In Arthur Miller’s The Crucible, both Deputy Governor Danforth and Reverend Hale represent two significant characters that depict the flaws and deficiencies of mankind. Both men mindlessly condemn and judge in order to rid Salem of the supposedly satanic. Both men eventually realize their hypocrisy; however, while Hale acknowledges his folly, Danforth obstinately continues to castigate the alleged to maintain his reputation. Arthur Miller, in his work, The Crucible, punctuates the rigid tenacity of Deputy Governor Danforth in comparison to the maturity of Reverend Hale by incorporating various rhetorical devices to highlight some of man’s many flaws still present in society today. Danforth is portrayed as a pious authority figure speaking “God’s law” as he thoughtlessly censures the convicted heathens in Salem (Miller 1324). He ironically defies his own belief of Christianity through his blatant judging and cruel hanging of the innocent. His actions are the antithesis of “God’s Law”, as Christian scriptures state, “Thou shall not judge” and “Thou shall not kill” (The Bible).
Danforth’s undeniable indifference towards his own morals can be seen when he, even after substantial evidence is presented to him, favors the hanging of innocent people over the tarnishing of his own reputation. Danforth asserts to Hale, “[…] the village expects to see them die this morning. Postponement now speaks a floundering on my part” (1324). Danforth’s justification for flagrantly ignoring basic Christian beliefs is so that he can remain on top of the social ranking. He fears that if he releases the condemned he will look like a weak fool in front of the whole town, thus sullying his prestigious reputation. Man’s value towards preserving one’s reputation is held higher than one’s own beliefs and morals, which is a pressing issue present in today’s society. Danforth’s actions directly mirror man’s insecure, self-conscious mindset when one’s reputation is at stake.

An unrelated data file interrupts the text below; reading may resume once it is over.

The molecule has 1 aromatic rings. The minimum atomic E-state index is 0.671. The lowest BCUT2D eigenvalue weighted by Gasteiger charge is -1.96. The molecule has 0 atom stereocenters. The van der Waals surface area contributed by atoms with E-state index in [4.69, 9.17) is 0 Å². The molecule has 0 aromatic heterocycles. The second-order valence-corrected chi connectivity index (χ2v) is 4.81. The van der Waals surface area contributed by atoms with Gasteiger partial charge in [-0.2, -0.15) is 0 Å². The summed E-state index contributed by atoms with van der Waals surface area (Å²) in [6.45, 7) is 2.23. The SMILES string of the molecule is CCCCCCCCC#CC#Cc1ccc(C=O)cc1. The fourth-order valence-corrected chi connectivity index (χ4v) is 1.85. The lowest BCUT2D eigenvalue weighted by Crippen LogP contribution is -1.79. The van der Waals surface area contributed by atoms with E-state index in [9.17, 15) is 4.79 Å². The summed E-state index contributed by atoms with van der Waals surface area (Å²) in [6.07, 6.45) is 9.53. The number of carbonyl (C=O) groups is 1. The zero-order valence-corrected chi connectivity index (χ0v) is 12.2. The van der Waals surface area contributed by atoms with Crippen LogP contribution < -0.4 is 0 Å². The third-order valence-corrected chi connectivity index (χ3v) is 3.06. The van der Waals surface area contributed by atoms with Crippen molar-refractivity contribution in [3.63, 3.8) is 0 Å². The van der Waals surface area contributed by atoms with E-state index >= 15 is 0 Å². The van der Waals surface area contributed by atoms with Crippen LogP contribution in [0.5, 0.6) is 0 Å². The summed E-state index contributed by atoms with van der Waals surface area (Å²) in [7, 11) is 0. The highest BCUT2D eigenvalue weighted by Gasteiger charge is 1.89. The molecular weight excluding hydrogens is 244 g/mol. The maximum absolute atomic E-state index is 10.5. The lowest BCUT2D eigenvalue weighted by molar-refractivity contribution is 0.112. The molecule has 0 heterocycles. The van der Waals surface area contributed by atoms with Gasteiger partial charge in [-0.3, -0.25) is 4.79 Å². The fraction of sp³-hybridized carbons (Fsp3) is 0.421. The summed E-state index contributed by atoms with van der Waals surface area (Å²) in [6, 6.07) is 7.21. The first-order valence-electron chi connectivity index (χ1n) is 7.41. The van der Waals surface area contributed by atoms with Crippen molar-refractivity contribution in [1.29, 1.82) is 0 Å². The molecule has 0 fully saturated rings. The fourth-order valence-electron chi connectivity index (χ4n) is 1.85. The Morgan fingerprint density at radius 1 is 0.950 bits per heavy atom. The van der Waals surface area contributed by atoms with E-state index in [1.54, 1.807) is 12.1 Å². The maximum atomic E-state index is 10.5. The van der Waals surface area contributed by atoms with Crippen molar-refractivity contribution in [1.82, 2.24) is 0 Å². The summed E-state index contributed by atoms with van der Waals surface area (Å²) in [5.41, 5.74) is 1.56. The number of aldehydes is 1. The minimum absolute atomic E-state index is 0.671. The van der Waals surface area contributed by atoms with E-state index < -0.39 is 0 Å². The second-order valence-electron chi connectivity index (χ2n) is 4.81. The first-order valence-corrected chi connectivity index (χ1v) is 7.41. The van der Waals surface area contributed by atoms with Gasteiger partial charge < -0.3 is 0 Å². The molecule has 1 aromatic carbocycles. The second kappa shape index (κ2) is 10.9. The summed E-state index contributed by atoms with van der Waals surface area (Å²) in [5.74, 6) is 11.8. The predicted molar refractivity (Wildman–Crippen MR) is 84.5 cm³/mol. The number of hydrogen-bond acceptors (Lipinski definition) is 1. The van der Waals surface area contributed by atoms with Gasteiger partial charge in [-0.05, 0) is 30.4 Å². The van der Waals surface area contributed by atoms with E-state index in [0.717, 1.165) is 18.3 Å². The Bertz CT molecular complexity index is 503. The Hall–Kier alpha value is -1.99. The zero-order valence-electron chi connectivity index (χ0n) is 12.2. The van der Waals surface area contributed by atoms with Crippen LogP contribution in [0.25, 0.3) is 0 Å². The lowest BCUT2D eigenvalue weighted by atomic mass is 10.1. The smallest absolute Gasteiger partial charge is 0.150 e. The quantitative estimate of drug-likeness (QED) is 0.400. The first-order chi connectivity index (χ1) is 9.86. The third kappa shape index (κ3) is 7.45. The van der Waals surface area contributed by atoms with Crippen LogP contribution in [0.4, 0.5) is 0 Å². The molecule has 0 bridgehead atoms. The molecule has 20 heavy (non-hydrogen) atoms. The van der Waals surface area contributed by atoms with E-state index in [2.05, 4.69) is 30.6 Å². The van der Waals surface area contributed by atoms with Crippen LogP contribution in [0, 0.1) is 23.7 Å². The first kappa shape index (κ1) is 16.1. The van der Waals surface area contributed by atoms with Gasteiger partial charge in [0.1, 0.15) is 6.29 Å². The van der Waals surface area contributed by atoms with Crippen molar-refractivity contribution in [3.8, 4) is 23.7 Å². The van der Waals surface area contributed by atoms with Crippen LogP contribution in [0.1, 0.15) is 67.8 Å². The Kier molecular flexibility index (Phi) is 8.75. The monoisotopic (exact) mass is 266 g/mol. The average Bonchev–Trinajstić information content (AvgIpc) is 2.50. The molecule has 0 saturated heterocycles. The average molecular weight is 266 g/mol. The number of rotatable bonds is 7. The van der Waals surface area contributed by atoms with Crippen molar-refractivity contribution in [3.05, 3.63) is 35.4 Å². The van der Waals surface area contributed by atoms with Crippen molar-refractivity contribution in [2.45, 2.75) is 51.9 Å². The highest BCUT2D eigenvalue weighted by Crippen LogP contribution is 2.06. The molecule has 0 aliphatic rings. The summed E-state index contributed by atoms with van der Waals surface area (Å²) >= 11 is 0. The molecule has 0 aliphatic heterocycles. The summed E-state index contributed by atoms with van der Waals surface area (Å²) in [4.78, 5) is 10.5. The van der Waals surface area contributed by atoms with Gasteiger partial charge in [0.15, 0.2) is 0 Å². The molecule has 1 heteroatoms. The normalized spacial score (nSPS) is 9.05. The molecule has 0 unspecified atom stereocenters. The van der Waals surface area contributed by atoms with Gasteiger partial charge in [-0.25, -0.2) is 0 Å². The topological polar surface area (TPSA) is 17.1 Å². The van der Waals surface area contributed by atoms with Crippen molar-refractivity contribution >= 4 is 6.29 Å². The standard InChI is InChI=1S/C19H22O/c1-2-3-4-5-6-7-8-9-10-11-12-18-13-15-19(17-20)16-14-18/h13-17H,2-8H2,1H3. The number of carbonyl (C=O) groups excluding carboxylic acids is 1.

Deputy Governor Danforth’s adamancy throughout the play results in little character development, contradicting Reverend Hale’s progressive and dynamic characteristics. Reverend Hale is introduced into the play as a respected, yet pompous figure with a reputation resembling that of Deputy Governor Danforth. Throughout his stay in Salem, Hale becomes increasingly troubled by the accusations and murdering in the town. Initially, the actions and decisions made by Hale mimic that of Danforth, conforming to the fear of the degradation of his stature. After witnessing countless hangings of innocent people, Hale has an epiphany realizing the savagery and inhumane actions taking place in Salem. Hale exclaims, “There is blood on my head! Can you not see the blood in my head!!” (1325). Hale’s epiphany is used by Miller to juxtapose Danforth’s stubbornness to the change in Hale’s character.
Hale’s decisions also contrast to the bandwagon appeal taken by Danforth as Hale vows to end the killing of innocent citizens, “I am a minister of the lord, and I dare not take a life without there be proof so immaculate so slightest qualm of my conscious may doubt it” (1301). Man’s propensity of indirectly conforming to the ideals of eminent authority figures while sacrificing one’s own morals and beliefs is a universal matter apparent throughout history and in today’s contemporary society. The comparisons between Danforth and Hale emphasize the differences and actions of each individual. Danforth’s consistent obduracy is present throughout the play; while Hale’s abrupt realization progresses his character, but is all in vain. Miller also uses the two men to portray society’s flaws of insecurity towards one’s reputation and the tendency to foolishly conform to the beliefs and ideas of authority figures. Ironically, both of these men set out to rid Salem of the damned; however they blindly damn themselves in the process.